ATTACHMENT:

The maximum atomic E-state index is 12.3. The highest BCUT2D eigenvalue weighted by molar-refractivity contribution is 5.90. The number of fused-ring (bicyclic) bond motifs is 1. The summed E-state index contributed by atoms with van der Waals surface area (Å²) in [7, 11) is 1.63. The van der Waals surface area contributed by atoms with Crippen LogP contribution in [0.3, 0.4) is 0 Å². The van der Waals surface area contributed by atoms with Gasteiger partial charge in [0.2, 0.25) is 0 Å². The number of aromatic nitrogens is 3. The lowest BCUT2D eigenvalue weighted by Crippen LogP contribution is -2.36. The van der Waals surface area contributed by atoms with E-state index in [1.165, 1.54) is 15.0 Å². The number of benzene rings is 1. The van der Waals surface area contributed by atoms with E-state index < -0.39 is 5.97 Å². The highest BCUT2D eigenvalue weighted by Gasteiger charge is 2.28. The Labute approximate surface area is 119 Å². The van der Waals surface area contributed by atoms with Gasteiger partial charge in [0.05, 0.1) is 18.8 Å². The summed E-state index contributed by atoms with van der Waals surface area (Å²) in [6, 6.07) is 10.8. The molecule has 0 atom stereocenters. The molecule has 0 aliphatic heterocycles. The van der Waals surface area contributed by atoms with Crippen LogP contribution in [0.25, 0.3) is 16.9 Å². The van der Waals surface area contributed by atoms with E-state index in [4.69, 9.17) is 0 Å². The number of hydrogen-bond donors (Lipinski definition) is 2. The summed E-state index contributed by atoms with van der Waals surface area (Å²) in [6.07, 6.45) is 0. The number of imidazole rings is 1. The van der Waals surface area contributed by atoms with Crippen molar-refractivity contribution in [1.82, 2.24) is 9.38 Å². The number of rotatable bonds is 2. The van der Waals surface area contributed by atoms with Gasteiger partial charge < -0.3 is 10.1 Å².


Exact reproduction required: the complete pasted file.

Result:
The maximum atomic E-state index is 12.3. The highest BCUT2D eigenvalue weighted by molar-refractivity contribution is 5.90. The number of fused-ring (bicyclic) bond motifs is 1. The summed E-state index contributed by atoms with van der Waals surface area (Å²) in [7, 11) is 1.63. The van der Waals surface area contributed by atoms with Crippen LogP contribution in [0.3, 0.4) is 0 Å². The van der Waals surface area contributed by atoms with Gasteiger partial charge in [0.2, 0.25) is 0 Å². The number of aromatic nitrogens is 3. The lowest BCUT2D eigenvalue weighted by Crippen LogP contribution is -2.36. The van der Waals surface area contributed by atoms with E-state index in [1.165, 1.54) is 15.0 Å². The number of benzene rings is 1. The van der Waals surface area contributed by atoms with E-state index < -0.39 is 5.97 Å². The highest BCUT2D eigenvalue weighted by Gasteiger charge is 2.28. The Labute approximate surface area is 119 Å². The van der Waals surface area contributed by atoms with Gasteiger partial charge in [0.05, 0.1) is 18.8 Å². The summed E-state index contributed by atoms with van der Waals surface area (Å²) in [6, 6.07) is 10.8. The molecule has 0 atom stereocenters. The molecule has 0 aliphatic heterocycles. The van der Waals surface area contributed by atoms with Crippen LogP contribution in [0.25, 0.3) is 16.9 Å². The van der Waals surface area contributed by atoms with E-state index in [4.69, 9.17) is 0 Å². The number of hydrogen-bond donors (Lipinski definition) is 2. The summed E-state index contributed by atoms with van der Waals surface area (Å²) in [6.07, 6.45) is 0. The number of imidazole rings is 1. The van der Waals surface area contributed by atoms with Crippen molar-refractivity contribution in [1.82, 2.24) is 9.38 Å². The number of rotatable bonds is 2. The van der Waals surface area contributed by atoms with Gasteiger partial charge < -0.3 is 10.1 Å².